Davidson v. Commissioner of Internal Revenue, 91 F.2d 516 (5th Cir. 1937)

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U.S. Court of Appeals for the Fifth Circuit - 91 F.2d 516 (5th Cir. 1937)
July 16, 1937

91 F.2d 516 (1937)

DAVIDSON
v.
COMMISSIONER OF INTERNAL REVENUE.

No. 8308.

Circuit Court of Appeals, Fifth Circuit.

July 16, 1937.

Rehearing Denied August 13, 1937.

Geo. S. Atkinson, of Dallas, Tex., for petitioner.

Norman D. Keller, Sewall Key, and Warren F. Wattles, Sp. Assts. to Atty. Gen., James W. Morris and Robert H. Jackson, Asst. Attys. Gen., and Morrison Shafroth, Chief Counsel, Bureau of Internal Revenue, and Charles H. Curl, Sp. Atty., Bureau of Internal Revenue, both of Washington, D. C., for respondent.

*517 Before FOSTER, SIBLEY, and HUTCHESON, Circuit Judges.

FOSTER, Circuit Judge.

Adam H. Davidson and his wife, Clifford Drake Davidson, domiciled in Dallas, Tex., filed separate returns for income taxes for the calendar year 1927, dividing the community income, under the Texas law, between them. The Commissioner determined a deficiency of $19,859.53 as to each taxpayer. On petition to the Board of Tax Appeals the Commissioner's ruling was affirmed. 34 B.T.A. 479. The case is before us on petition of the wife, with a stipulation that a similar judgment may be entered on the petition of the husband. We refer to the opinion of the Board for the facts in detail. The material facts necessary to a decision may be somewhat briefly stated, as follows:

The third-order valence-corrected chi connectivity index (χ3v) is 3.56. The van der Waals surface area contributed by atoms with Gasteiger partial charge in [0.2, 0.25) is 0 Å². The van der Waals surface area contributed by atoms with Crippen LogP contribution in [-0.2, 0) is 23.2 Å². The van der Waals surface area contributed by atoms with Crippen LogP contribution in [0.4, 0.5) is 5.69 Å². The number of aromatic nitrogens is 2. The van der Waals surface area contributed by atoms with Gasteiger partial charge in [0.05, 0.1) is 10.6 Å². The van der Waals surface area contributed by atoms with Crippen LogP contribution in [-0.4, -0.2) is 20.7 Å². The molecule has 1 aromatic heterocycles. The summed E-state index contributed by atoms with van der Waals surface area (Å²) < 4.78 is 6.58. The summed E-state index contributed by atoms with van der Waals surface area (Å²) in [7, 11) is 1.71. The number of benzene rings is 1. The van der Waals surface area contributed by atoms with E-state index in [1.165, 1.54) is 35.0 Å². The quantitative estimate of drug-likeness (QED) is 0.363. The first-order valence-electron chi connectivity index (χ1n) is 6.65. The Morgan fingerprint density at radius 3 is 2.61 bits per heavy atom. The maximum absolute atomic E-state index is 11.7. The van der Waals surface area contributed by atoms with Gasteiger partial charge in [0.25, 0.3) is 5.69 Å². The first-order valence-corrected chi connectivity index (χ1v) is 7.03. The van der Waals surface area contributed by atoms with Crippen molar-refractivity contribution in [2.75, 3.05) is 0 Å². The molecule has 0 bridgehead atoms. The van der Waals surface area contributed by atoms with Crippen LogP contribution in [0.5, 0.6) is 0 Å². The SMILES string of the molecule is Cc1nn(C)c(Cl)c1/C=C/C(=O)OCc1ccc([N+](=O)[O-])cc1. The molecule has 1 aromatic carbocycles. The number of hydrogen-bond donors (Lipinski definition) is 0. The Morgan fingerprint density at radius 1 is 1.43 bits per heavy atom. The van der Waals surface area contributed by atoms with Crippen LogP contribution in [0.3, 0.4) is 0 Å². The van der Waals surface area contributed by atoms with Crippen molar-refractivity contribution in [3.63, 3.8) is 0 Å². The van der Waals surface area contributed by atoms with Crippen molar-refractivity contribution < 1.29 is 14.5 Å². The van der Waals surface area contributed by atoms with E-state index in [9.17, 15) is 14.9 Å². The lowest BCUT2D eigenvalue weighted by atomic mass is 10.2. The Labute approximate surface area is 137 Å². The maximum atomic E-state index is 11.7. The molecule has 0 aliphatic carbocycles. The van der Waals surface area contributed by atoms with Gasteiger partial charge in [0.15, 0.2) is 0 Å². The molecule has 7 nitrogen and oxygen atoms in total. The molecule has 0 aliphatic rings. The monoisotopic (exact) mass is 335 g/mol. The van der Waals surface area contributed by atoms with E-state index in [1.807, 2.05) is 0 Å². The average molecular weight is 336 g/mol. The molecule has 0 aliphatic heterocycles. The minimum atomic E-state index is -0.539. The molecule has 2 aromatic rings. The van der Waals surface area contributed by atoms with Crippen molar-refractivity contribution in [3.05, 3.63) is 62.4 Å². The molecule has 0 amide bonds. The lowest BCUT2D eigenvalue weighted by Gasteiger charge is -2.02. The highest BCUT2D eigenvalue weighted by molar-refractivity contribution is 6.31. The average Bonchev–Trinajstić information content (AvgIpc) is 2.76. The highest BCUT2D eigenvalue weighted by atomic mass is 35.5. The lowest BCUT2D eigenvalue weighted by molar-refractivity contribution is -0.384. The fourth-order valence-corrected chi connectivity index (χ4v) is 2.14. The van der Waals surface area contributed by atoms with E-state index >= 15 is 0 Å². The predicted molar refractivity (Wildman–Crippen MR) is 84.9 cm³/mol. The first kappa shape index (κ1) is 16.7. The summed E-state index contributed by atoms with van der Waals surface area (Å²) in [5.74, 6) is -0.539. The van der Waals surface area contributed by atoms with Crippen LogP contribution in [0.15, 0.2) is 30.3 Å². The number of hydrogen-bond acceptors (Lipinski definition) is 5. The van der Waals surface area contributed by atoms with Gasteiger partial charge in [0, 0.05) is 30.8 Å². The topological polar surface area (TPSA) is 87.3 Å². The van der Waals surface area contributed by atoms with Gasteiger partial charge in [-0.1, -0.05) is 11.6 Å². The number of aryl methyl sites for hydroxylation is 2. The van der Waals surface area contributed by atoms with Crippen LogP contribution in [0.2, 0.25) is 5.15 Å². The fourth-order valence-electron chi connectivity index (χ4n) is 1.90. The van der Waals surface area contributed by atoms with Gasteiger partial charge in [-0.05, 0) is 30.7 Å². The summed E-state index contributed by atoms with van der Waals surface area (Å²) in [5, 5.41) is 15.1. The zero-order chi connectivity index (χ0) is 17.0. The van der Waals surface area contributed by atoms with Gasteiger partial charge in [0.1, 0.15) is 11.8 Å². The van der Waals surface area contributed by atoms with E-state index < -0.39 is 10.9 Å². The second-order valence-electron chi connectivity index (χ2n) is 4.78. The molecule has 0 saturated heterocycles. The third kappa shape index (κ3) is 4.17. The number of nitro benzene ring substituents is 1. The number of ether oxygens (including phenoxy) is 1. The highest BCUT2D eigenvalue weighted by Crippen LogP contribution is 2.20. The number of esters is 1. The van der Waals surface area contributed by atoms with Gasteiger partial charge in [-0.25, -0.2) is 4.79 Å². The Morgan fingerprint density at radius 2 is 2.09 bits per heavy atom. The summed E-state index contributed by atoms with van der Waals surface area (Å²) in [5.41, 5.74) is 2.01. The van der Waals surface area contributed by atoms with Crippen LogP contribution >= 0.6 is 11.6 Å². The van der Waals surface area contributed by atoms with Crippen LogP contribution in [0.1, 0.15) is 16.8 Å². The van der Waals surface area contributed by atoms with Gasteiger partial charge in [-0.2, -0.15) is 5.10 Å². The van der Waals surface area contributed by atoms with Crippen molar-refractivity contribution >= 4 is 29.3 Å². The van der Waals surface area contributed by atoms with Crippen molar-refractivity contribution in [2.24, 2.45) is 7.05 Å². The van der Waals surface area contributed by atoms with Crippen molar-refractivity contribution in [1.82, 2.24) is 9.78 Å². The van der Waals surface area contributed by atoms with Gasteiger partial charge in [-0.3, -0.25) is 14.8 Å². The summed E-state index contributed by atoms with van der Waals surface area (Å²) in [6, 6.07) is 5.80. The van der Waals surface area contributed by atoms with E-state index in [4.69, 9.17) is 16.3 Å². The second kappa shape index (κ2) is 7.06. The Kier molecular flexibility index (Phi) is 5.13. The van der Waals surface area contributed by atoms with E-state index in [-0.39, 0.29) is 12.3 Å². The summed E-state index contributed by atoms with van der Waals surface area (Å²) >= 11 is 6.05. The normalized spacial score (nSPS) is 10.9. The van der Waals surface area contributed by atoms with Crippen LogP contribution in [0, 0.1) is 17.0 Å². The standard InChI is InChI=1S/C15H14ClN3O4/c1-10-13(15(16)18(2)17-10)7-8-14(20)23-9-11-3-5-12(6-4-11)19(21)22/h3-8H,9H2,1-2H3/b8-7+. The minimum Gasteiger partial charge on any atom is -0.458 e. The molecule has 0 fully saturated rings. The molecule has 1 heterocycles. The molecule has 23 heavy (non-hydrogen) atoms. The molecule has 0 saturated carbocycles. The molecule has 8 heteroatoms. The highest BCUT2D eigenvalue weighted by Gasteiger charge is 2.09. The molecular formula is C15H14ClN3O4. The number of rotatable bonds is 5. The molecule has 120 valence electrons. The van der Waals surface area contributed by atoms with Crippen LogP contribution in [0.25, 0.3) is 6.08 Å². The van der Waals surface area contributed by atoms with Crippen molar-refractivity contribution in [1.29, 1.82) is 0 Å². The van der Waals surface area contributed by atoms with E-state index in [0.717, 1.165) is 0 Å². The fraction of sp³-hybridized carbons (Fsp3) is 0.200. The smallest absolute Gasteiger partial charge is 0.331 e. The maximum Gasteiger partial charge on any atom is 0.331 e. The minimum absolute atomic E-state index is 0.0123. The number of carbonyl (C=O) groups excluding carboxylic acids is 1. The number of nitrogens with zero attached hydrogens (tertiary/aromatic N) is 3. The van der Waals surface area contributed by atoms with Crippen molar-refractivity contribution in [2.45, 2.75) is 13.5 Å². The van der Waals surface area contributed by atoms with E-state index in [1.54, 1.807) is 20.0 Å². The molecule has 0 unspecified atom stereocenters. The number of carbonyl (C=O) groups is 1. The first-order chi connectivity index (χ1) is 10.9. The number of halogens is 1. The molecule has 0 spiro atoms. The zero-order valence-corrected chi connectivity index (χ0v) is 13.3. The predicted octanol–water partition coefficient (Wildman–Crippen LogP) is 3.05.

On October 20, 1926, Davidson received 20,000 shares of the common stock, no par value, of Oklahoma Natural Gas Corporation, for his services in assisting in the organization of said company. The stock was delivered to him under an agreement that he would not sell or in any way trade in it without written permission of White, Weld & Co., another party to the organization proceedings. A joint tax return of the spouses for 1926 did not reflect the receipt of this stock at all. The restriction as to sale was removed in 1927 and the stock was sold at $25 a share, for which Davidson received $24 per share net, $1 going to pay expenses of the sale. This was accounted for on the 1927 tax returns, but a deduction of $110,780 was claimed as resulting from a transaction in which 6000 shares of the stock were turned over to S. W. Sibley. The return showed that on these shares $144,000 was realized; that $33,220 was used to liquidate loans due Sibley or secured through his efforts; and that $110,780 was paid to Sibley as compensation for his services in assisting Davidson in the organization of the Oklahoma Natural Gas Corporation and was deducted. This amount was disallowed and is the basis of the deficiency determined by the Commissioner.